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Watanabe, Coran Associate Professor


Our research group is actively characterizing the biosynthetic genes of this pathway, which involves a variety of techniques and strategies including: cloning and overexpression of genes, disruption/knockout of genes, enzymology, as well as chemical synthesis/isotopic labeling studies. Functional characterization of the genes of the pathway will not only shed light on the mechanism of azabicycle formation but will also pave the way for genetic engineering of the pathway and the development of new therapeutic methodologies.

We have also been investigating the biosynthesis and cellular effects of cycloterpenals and their derivatives. Cycloretinal (all-trans retinal dimer), a representative member of this family of natural products is attributed to causing age-related macular degeneration (AMD). AMD is the leading cause of blindness in adults over the age of 50 that can lead to the loss of central vision. One of the most common early characteristic features of AMD (the dry form) is the accumulation of yellow deposits in the eye called drusen. A more severe form of the disease, the wet form, is characterized by neovascularization (abnormal blood vessel formation). Our research group aims to study the role of beta-lactoglobulin in cycloretinal synthesis in the eye as an environmental (dietary), non-genetic contributor of AMD. This involves tracking BLG in the eye, monitoring the formation of cycloretinal, and elucidating the mechanism of cycloretinal formation. Research strategies include: chemical synthesis, enzymology, fluorescence/confocal microscopy, PET imaging, dual modality OCT/fluorescence lifetime imaging.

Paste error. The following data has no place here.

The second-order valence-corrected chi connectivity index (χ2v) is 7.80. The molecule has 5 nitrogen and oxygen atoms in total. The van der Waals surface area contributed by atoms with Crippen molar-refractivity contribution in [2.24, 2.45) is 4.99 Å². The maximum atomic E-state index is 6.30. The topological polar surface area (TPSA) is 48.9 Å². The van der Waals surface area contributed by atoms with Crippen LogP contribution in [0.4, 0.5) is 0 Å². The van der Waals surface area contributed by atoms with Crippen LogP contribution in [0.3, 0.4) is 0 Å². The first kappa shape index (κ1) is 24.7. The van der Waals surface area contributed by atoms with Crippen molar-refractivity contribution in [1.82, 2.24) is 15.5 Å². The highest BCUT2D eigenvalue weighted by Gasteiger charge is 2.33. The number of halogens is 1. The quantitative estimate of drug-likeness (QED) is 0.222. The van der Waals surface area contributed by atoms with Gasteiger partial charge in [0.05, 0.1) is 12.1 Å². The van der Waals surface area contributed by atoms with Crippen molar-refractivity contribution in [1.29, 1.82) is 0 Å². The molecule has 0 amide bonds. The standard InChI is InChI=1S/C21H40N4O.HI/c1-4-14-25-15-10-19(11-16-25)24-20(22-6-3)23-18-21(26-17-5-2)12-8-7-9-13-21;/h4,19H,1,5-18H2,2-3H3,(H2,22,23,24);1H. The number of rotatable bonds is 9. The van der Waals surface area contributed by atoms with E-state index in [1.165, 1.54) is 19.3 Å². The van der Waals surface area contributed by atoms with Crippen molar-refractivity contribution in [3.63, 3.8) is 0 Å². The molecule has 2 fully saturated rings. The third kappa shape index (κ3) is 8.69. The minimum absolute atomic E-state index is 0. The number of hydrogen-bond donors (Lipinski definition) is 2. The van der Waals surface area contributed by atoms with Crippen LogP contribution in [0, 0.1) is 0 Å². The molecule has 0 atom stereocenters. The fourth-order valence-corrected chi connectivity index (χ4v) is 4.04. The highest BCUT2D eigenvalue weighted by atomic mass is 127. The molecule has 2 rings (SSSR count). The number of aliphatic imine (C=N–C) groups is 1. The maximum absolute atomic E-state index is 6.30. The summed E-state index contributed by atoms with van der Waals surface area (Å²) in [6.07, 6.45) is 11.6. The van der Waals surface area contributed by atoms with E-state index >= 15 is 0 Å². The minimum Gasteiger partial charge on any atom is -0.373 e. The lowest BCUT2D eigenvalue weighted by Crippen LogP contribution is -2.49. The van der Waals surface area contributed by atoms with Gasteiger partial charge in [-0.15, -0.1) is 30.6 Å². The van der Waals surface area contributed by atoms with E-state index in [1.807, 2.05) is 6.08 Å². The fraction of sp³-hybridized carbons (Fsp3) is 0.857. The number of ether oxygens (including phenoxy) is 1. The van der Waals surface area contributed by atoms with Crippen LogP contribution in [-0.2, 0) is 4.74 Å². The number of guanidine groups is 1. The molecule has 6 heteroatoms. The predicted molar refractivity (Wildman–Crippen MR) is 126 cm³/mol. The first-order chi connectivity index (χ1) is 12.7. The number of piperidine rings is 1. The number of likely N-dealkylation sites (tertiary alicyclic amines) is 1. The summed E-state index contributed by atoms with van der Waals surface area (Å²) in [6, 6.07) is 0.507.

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  • Professor